Posted by: Lister | December 30, 2008


International pressure is mounting and there are plans for sending in more aid. The Telegraph says a ceasefire is not on the table:

The humanitarian plan envisages a 48-hour period during which the Israeli armed forces would direct their fire away from the crossing points into Gaza so desperately needed aid could be delivered.

[…] It reflected international concern at the growing civilian hardship within Gaza, where many of the 1.5 million-strong population have been without power, mains water or fresh food since the operation began on Saturday.

Earlier an Israeli newspaper reported that Israeli army chiefs had recommended a 48-hour ceasefire to assess whether the Hamas leadership would be willing to end the rocket attacks on Israel that precipitated operation Cast Lead.

This was denied publicly by the Israeli defence ministry, but the fact that such an idea was being discussed suggested a growing willingness among Israeli planners to think about the endgame for the operation.

[…] three Israelis died on Monday, killed by the deadliest ever barrage of rockets and mortars fired by Palestinian militants.

The loss of three lives to rockets and mortars fired from Gaza was the worst daily death toll suffered by Israel since militants began firing rockets eight years ago.

[…] Early on Monday, the Israeli press ran columns indicating satisfaction that the rocket fire from militants in Gaza had been greatly reduced, suggesting that the Israeli strikes had taken out significant stockpiles of militants’ weapons and middle ranking militant commanders responsible for firing them.

That appears a false dawn after a series of rocket and mortar attacks throughout Monday claimed four Israeli lives.

A construction worker died when a building site was hit by a rocket in Ashkelon, a commuter died further north in the town of Ashdod when a longer range rocket landed and a soldier was killed by a mortar striking a military base.

The Quartet has asked for a ceasefire. BBC:

The Quartet, of the US, EU, UN and Russia, urged “an immediate ceasefire that would be fully respected”.

“They called on all parties to address the serious humanitarian and economic needs in Gaza and to take necessary measures to ensure the continuous provision of humanitarian supplies,” said the statement.
[…] The announcements came as Israel confirmed that a rocket fired by Hamas militants in Gaza landed in the town of Beersheba, 42km (26 miles) inside Israeli.

The attack is the furthest a missile has ever reached inside Israel.



  1. From the beginning of the original ceasefire, The Times, (June 2008):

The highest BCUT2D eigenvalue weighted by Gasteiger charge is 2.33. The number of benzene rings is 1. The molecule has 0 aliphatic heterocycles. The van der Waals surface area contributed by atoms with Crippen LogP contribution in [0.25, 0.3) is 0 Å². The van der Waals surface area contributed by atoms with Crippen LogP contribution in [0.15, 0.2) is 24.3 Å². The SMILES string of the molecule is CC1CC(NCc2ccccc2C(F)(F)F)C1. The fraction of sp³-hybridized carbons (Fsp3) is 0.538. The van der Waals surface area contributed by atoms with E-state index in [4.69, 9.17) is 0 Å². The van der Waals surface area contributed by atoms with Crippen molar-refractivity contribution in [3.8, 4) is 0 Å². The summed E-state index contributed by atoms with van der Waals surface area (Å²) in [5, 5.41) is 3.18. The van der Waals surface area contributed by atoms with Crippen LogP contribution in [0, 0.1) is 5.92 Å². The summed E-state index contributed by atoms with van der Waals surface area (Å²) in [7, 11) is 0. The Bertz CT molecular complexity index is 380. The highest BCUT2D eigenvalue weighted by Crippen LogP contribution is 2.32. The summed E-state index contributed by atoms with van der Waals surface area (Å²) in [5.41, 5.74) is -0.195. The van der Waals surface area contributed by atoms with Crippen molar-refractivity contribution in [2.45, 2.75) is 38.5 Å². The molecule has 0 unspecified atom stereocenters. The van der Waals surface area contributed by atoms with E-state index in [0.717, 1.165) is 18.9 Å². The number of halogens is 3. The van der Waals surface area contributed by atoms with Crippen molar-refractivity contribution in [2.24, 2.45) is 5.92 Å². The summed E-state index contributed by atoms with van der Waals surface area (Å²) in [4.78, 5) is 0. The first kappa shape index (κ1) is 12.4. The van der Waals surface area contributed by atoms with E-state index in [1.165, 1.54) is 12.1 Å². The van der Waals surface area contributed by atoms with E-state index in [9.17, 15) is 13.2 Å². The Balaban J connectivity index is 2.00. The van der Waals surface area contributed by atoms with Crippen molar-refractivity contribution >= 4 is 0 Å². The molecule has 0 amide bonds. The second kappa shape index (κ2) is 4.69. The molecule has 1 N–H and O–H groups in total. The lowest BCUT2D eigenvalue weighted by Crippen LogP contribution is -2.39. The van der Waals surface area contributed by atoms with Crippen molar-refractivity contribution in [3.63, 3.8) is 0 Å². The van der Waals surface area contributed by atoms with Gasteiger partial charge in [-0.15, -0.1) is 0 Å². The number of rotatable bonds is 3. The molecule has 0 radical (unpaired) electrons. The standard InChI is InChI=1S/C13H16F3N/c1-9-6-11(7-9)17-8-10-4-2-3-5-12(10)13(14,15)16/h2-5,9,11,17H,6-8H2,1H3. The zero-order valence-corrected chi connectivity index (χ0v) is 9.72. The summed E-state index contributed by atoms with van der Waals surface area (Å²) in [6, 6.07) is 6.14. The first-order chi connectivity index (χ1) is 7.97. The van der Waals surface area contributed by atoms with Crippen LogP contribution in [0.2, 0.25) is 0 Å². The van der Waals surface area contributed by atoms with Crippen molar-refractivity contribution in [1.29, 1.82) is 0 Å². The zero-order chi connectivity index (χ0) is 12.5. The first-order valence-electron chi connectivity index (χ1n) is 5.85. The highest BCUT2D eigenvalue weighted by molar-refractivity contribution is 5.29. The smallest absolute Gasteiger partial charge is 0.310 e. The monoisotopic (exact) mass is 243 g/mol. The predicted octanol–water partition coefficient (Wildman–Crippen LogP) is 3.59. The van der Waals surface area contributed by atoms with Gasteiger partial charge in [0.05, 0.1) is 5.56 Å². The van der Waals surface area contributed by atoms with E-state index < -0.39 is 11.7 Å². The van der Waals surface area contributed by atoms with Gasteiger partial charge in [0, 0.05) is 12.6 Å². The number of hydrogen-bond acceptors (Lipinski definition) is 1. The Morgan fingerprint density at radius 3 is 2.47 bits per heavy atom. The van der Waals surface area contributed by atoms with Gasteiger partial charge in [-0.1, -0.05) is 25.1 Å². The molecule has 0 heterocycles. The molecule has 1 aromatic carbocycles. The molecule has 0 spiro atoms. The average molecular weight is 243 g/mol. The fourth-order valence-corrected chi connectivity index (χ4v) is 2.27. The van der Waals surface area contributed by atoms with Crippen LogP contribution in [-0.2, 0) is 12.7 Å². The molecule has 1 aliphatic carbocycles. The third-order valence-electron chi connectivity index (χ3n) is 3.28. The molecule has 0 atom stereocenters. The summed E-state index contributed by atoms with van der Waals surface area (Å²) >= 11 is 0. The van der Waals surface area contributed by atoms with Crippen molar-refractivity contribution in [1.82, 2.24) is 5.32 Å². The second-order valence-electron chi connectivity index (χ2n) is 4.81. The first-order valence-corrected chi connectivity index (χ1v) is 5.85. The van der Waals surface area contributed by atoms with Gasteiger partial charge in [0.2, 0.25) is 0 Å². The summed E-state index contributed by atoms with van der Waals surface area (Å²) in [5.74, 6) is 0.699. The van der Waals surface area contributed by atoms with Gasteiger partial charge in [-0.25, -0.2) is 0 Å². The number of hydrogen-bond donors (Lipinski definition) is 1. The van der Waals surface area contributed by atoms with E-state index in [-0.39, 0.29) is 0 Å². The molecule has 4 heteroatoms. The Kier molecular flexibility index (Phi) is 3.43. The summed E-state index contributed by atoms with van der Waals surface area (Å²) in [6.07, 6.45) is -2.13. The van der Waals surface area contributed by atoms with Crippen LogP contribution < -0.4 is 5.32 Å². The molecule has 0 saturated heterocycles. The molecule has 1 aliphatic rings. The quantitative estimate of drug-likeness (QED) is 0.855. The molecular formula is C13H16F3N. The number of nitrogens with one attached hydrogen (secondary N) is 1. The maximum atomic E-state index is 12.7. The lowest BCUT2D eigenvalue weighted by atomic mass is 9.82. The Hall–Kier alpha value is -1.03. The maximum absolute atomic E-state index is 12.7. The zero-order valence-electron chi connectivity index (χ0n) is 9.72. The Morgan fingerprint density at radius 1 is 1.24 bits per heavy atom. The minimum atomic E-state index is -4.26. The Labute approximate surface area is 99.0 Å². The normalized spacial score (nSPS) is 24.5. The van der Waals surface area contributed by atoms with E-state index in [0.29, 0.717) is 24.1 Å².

After increasing the amount of humanitarian aide into Gaza by 30 per cent this week, Israel resealed the border crossings when the first mortars violated the truce on Tuesday, causing infrastructure damage and slightly injuring two Israelis.

    Hamas today lashed out for the first time at militants who it claims were trying deliberately to breach the ceasefire to destroy the Islamists’ grip on the territory. Today’s rocket-attacks have been claimed by the al-Asqa Martyrs Brigades, a military splinter group of Fatah.

    “It has become clear that some Palestinian parties do not want this calm deal to succeed and they do not want the siege to be lifted,” Mushir al-Masri, a Hamas spokesman, said. “Those who fired the rockets did not aim them at the Zionist enemy but fired them to settle internal scores.”

    Islamic Jihad said that last Tuesday’s rocket attack was in retaliation for the Israeli Army’s killing of one of its commanders in the occupied West Bank, where the ceasefire does not apply. However, the al-Aqsa Martyrs Brigades used the same reasoning for today’s attack, a move which Hamas said showed its ulterior motive.

  2. Wiki’s list of Quassam attacks in 2008. Currently it stops on 24th Dec.

    There was a significant lull during the ceasefire, with Fatah’s armed wing taking responsibility for at least some of the breaches.

  3. The wording here made me smile. IHT (Nov 2008 — The ceasefire had been agreed to last another month):

    The confrontations, following five months of relative calm, began to spike earlier this month when the Israeli military destroyed a tunnel being dug toward Israel. The army feared that the tunnel would be used to seize an Israeli soldier as a bargaining chip, like Corporal Gilad Shalit, held by Hamas for more than two years.

    The Israelis said it was a one-off operation, not a violation of the ceasefire agreed to in June, and asked Egypt to pass that message to Hamas in advance. But six Hamas militants were killed during the tunnel’s destruction, leading Hamas to retaliate with rockets, which led to more closures and operations and then more rockets.

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